Much of what I write here may be “old hat” to the experienced cruiser. But to those new to cruising, they can be unexpected even though your travel agent and the brochures you read may have mentioned the items I’m writing about. Experiencing them for the first time is often surprising.
The first surprise is the Personal Identity Card that is issued to you when you roll up at the cruise terminal. You attach it to a lanyard and put it around your neck. It becomes your on-board companion for the cruise. It is the key to your state room; the card you use to purchase items, such as drinks or coffee on board and, with your passport, your right to get back on the ship.
As you board the ship for the first time the crew check your card and take a photograph of you so that each time you leave or return to the ship your card and therefore your photograph are checked. The card also allows you to check your on-board account to see the extent of your purchasers. This also tells you what on-board credits you have. It is quite an unexpected sight, seeing a gentleman in a tuxedo on a dress-up night, wearing his card around his neck.
Now that you are actually on the ship, you need to find your cabin. Oops, they don’t have cabins on board ship anymore. Cabins are state rooms. Finding your state room for the first time is a challenge. There are so many decks, people on the move and very long corridors on every deck. However, there are many crew members around to show you the way. The surprising image of the crew is that there are many different uniforms, each crew member having different roles. Their most important role is to keep the passengers happy and wanting to cruise again.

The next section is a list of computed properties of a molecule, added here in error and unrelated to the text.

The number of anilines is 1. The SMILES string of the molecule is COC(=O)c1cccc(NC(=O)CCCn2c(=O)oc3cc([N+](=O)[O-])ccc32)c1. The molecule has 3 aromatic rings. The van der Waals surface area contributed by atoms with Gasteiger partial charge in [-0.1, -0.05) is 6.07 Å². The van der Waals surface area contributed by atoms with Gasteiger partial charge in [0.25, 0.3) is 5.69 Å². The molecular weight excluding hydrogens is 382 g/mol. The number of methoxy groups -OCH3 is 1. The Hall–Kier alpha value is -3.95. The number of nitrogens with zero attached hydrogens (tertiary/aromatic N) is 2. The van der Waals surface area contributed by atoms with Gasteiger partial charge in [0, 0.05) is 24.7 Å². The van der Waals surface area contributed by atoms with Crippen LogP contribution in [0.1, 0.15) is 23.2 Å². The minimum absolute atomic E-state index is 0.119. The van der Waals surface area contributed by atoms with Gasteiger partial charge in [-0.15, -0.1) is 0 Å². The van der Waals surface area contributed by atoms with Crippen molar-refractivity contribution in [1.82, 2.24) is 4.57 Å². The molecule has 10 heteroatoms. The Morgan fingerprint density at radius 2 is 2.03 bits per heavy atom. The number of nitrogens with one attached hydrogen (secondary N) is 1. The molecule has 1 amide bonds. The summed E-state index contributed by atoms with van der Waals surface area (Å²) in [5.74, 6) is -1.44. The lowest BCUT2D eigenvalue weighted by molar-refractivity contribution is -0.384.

As you can imagine, with the size of the ship getting lost is easily achieved. So, with the help of the map provided when you board, you are able to get your bearings and get around the ship with ease.
When you first arrive at your cabin, your steward is around to meet you and explain whatever you need to know. He has already put your bags on the bed ready for you to unpack. Each morning he cleans your room and in the evening your bed is turned down, chocolates are on your pillows and the daily newsletter is there for you to plan the next day’s activities.
One of the pleasures of the cruise is the onshore excursions. What is unexpected is the detail to which the crew go to get you on the right tour at the right time. Often, on the day you board the ship, you’ll find in your cabin all the tickets for these tours plus instructions on where and when to assemble on the day of each tour. At the assembly points, you are given a sticker that is attached to your shirt or blouse indicating which tour you are on and any other data you need to know. Each tour is colour coded.
I thought that this process was spectacular but the process for leaving the ship at your destination is even more spectacular. Some days into the cruise you are to fill in a form regarding on how you wish to embark. This involves a time, whether you are catching a plane and so on. Then a few days before you disembark, you get a time, special signs to put on your bags and a place to meet to disembark. Your bags are taken the night before and await you in a designated area on shore ready for you to collect. This process is much quicker than the process to board the ship.
Exercise is one thing you need to do because the meals are so good that we all tend to overeat. A gym on board is expected but having a promenade deck that circumnavigates the ship is a pleasant surprise. The one on the cruise ships I have been on is about 500 metres around or three circuits make a mile. Many passengers are to be seen doing circuits each and every day.
There are novelty/speciality occasions during the voyage. I’d just like to mention just two. On our first cruise, Remembrance Day occurred. A solemn service was performed. The other one to mention is Captain’s Circle Cocktail Party where the announcement of who, on this cruise, has the most cruise days is made. On our last cruise, the number of cruise days was over 2000. That’s well over five years cruising.
The final unexpected happening was the docking of these big ships. They do it with tugs just standing by to help only if necessary. I was staggered with how these big ships were manoeuvred into seemingly very narrow berths.
The reader might believe that these unexpected happenings are the end of the surprises for a first time cruiser. These are all I remember. You can look forward to even more. Happy cruising!
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